Aaron Scheidies remembers clearly when his world began turning dark. He was barely into adolescence, a sixth-grader in Farmington, Michigan, with a passion for soccer that bordered on obsession.
He was an athletic, outgoing child whose degenerating eyesight would soon rob him of the biggest source of happiness in his young life.
On October 14, 2007, in Dallas, Texas, the gregarious 25-year-old doctoral student at the University of Washington became the first blind athlete to complete an Olympic-distance triathlon in less than two hours, sprinting to the finish of the U.S. Open Triathlon in one hour, 59 minutes, 41 seconds.
"It was an amazing feeling," Scheidies said of completing a 1.5-kilometer swim, 40-kilometer bike ride and 10-kilometer run in record time. "When I get happy, I start hugging everybody. Everyone and their brother that was around me at the finish got a hug."
That includes Ben Collins.
A pre-med student at Washington, Collins won American and world amateur triathlon championships this year and was Scheidies' guide at the U.S. Open. The two were tethered for the run and swim portions of the race, and rode together on a tandem bike for the cycling leg.
They almost didn't make it to the starting line. Leading up to the competition, Scheidies' injured left knee hobbled him so much he could barely put weight on it. He and Collins did not run together until the day of the race for fear of further injury. They had not swum tethered to one another until Sunday, and they had ridden sparingly on their bike.
It was an unlikely pairing, Collins and Scheidies, one that began when Collins received an introductory e-mail from Scheidies in July. Scheidies told him of his condition and asked if Collins, whom he had had never met, would be his guide in his attempt to break the two-hour barrier.
After running Scheidies through a Google search, Collins agreed. They had their first training session—a two-mile swim in Green Lake—in early September after Collins returned from the world championships in Germany.
"He's really energetic and has the kind of personality that just attracts people," said Collins, 24, who grew up in the Queen Anne neighborhood and attended Garfield High School.
"He's the kind of person who doesn't believe there is anything he can't do. He has an optimism and a positive outlook on life that I've never seen before. He figures if there is something he really wants to accomplish, he's just going to have to outwork everyone else."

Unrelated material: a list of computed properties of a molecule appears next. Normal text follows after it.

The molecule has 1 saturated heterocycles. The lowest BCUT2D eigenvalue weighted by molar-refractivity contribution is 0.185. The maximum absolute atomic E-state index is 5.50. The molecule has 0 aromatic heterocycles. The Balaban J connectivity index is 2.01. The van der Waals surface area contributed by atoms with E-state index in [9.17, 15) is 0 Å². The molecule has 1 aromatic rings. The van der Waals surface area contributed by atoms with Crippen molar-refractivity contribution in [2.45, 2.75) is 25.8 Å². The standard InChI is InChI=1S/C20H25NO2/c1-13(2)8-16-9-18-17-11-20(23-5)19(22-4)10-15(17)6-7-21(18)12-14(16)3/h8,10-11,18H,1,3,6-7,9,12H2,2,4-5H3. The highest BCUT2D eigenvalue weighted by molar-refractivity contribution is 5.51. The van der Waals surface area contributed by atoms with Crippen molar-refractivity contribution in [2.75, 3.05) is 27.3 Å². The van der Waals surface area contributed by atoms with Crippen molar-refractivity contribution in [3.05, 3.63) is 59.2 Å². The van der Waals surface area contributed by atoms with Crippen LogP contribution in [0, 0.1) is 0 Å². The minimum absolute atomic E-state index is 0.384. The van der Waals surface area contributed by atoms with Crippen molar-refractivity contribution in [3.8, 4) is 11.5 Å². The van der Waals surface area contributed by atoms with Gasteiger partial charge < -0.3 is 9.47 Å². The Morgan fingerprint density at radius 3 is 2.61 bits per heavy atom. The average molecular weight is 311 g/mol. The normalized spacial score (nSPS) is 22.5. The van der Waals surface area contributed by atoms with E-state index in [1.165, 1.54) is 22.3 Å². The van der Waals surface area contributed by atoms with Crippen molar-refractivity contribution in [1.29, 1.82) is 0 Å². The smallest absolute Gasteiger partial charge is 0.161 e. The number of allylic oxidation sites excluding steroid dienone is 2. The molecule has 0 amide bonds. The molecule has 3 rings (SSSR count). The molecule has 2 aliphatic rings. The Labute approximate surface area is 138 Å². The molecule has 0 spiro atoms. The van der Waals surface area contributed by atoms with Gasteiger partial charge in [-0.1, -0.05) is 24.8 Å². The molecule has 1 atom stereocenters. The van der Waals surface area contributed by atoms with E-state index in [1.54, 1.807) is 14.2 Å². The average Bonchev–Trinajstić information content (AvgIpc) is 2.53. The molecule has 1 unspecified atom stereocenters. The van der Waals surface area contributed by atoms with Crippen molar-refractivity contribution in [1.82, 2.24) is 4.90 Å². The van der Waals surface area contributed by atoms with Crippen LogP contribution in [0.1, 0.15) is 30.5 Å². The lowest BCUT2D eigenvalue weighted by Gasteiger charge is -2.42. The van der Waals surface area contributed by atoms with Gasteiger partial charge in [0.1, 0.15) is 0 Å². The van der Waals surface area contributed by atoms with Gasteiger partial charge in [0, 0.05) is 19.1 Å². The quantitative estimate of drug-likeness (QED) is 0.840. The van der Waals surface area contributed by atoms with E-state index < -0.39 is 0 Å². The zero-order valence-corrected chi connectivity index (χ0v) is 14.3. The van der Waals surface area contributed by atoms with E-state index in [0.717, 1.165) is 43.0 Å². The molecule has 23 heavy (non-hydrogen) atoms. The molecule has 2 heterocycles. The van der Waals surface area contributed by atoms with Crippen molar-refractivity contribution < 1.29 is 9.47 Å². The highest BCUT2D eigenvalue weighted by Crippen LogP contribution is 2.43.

Scheidies was born with a form of juvenile macular degeneration called Stargardt's disease, a genetic condition that causes a slow deterioration of central vision, leaving individuals almost completely blind. In adulthood, Scheidies retains only 10 percent of his sight.
By the time he reached high school, his eyesight was so poor he had to give up soccer. He suffered from an eating disorder and was found to have obsessive-compulsive disorder.
"I started to become more depressed," he said. "I would keep asking myself, 'Why did this happen to me?' I was at a real low point. I lost my friends and didn't know what to do with myself."
His road to recovery began with sports. He poured himself into endurance events, activities that challenged his self-perceptions and rebuilt his confidence. He joined the high school swim, cross country and track teams, and in his senior year at Farmington High, he entered his first triathlon.
Eight years later, he has competed in 75 (with various guides), including an Ironman event in Idaho in 2005, and along the way, earned a degree in kinesiology from Michigan State, graduating with a 4.0 grade-point average.
He is a three-time world champion for blind triathletes and has been inducted into the Athletes with Disabilities Hall of Fame. He donates his time to the C-Different Foundation, an organization that aids visually impaired athletes.
Scheidies is three years into a doctoral program in physical therapy at the UW, and is resting his banged-up body before he makes an attempt to qualify for next summer's Paralympics in Beijing—as a swimmer.
"I really value my independence," he said. "Basically my outlook on life is that I want to be out there living it. I want to be doing what I want to do, instead of sitting around, staying in and letting it pass me by."
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